Sino-US naval hotline urged to tackle conflict
Updated: 2014-01-25 01:45
By ZHOU WA in Beijing and CHEN WEIHUA in Washington (China Daily)
Admiral Samuel Locklear III, commander of US Pacific Command, delivers remarks during a press conference at the Pentagon in Washington, DC, January 23, 2014. AFP PHOTO / Jim WATSON
US Pacific Commander Samuel Locklear has called on Beijing and Washington to improve communications through a naval hotline to defuse potential conflict.
Observers said on Friday the move is an attempt to deepen military relations between the United States and China. However, to achieve this the US should abandon its frequent maritime and air surveillance and reconnaissance activities against China, which have only led to distrust, the observers said.
Locklear said at a Pentagon news briefing that he wants a hotline to officers from the People's Liberation Army in case there is a crisis in the region.
"I don't have the ability to pick up the phone and talk directly to a PLA, or PLA navy, admiral or general at the time of a crisis, and we need to work on that," he said.
US Defense Secretary Chuck Hagel and Martin Dempsey, chairman of the Joint Chiefs of Staff, have the capabilities to reach out in a crisis and "we would hope it would work", Locklear added.
Bonnie Glaser, senior adviser for Asia at the Center for Strategic and International Studies, a think tank in Washington DC, said, "Military exchanges, including joint exercises, have developed in a positive direction. Nevertheless, there has not yet been agreement on ‘rules of the road' at sea or in the air, so accidents are still possible."
In December, a "near-miss" was reported between warships from China and the US in the South China Sea, which Glaser believes demonstrates the potential risk and highlights the need for better understanding of operational safety.
"This just highlights to both of us, to both the PLA and to the US military, that we have to do better at being able to communicate with each other in a way that allows us to not lead to miscalculation — which won't be productive in the security environment," Locklear said.
The low-key response from both sides after the South China Sea incident, and Locklear's remarks, indicate that China and the US are willing to enhance military-to-military trust and to protect already-fragile military ties, observers said.
"Locklear's remarks show that Washington would like to deepen military trust with China," said Jia Xiudong, a senior researcher on international affairs at the China Institute of International Studies.
"But what's more important than improving the hotline communication channels is that Washington should give up its maritime and air surveillance and reconnaissance activities against China," he said.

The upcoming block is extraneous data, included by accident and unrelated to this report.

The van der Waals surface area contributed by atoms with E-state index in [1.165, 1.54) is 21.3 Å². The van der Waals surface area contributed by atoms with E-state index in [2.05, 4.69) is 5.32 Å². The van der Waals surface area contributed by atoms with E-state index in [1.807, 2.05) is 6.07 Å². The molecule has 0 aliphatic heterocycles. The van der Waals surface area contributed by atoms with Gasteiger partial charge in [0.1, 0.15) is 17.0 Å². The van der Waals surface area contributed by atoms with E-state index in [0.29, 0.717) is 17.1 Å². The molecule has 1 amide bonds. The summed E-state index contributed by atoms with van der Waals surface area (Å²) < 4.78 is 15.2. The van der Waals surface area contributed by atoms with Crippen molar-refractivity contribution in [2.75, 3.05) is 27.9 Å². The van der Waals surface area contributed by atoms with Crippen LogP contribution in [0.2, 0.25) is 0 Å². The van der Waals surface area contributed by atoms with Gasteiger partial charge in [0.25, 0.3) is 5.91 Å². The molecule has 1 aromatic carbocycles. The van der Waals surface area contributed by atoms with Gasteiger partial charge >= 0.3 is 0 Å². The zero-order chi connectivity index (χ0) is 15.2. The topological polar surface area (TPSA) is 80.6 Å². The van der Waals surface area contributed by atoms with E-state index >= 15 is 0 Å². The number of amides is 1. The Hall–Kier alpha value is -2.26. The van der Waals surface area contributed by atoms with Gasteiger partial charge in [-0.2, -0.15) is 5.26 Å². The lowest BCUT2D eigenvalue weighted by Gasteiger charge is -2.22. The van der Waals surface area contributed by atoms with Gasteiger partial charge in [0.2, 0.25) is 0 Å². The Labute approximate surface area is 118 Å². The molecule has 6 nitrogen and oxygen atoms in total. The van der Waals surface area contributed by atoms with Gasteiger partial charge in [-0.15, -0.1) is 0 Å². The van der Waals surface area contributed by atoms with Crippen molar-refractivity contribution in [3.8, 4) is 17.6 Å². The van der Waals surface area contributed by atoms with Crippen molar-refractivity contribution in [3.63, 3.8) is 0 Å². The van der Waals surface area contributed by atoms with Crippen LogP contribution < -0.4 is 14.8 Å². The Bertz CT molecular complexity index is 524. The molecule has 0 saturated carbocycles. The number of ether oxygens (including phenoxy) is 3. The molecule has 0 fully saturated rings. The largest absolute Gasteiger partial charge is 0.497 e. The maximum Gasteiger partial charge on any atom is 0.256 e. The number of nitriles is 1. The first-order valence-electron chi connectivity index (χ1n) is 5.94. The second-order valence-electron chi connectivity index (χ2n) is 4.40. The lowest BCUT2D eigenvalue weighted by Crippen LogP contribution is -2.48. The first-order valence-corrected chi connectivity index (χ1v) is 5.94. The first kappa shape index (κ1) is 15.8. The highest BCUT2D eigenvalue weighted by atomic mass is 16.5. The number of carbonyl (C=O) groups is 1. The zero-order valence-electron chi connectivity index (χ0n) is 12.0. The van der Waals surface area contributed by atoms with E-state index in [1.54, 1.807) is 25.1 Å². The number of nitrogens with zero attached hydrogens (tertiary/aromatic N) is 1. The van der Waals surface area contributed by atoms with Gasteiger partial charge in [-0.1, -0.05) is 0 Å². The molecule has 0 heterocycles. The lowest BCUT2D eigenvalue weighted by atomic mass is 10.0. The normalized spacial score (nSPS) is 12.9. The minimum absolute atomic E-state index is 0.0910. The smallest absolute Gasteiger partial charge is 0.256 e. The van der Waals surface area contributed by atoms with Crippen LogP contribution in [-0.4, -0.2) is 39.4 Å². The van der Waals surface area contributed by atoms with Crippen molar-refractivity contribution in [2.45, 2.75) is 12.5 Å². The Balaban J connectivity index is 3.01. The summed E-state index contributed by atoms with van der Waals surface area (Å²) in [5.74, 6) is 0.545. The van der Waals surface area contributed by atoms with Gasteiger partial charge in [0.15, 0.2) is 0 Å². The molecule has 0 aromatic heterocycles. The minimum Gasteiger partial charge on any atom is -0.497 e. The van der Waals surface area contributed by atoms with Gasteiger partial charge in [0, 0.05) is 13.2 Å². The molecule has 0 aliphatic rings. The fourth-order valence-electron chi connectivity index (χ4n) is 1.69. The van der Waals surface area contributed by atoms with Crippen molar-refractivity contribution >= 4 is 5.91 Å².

"These activities are challenging China's national security and will only hurt bilateral trust."
With increasing security concerns in the Asia-Pacific region, a growing number of naval forces from China and the US are operating in the region.
Observers urged both sides to remove distrust through actions, rather than words.
Yao Yunzhu, senior researcher at the Academy of Military Science of the People's Liberation Army, said: "Both militaries should devote more effort to addressing the lack of trust. From the Chinese perspective, the US policy of rebalancing toward the Asia-Pacific region can be naturally interpreted as efforts to prevent China's rise."
The US and China agreed to set up a direct telephone link between their defense ministries in 2008. There are also other communications channels between the two militaries, including defense and security consultations and dialogue.
A letter covering foreign policy recommendations for this year sent to US President Barack Obama was released on Thursday.
In it, Brookings Institution senior fellows Richard Bush, Bruce Jones and Jonathan Pollack suggest that Obama should designate a senior national security official to lead efforts to develop a maritime security framework that enables cooperation or engagement with China and other Asian players.
"Frankly, the United States and China are going to be the world's biggest powers for as far as I can see," Pollack, who is also director of the John L. Thornton China Center at Brookings, said on Thursday.
"Do they have a shared concept of how they really can work together beyond the obvious sorts of things to really make sure, if we can, that we don't see the old model of major power relations."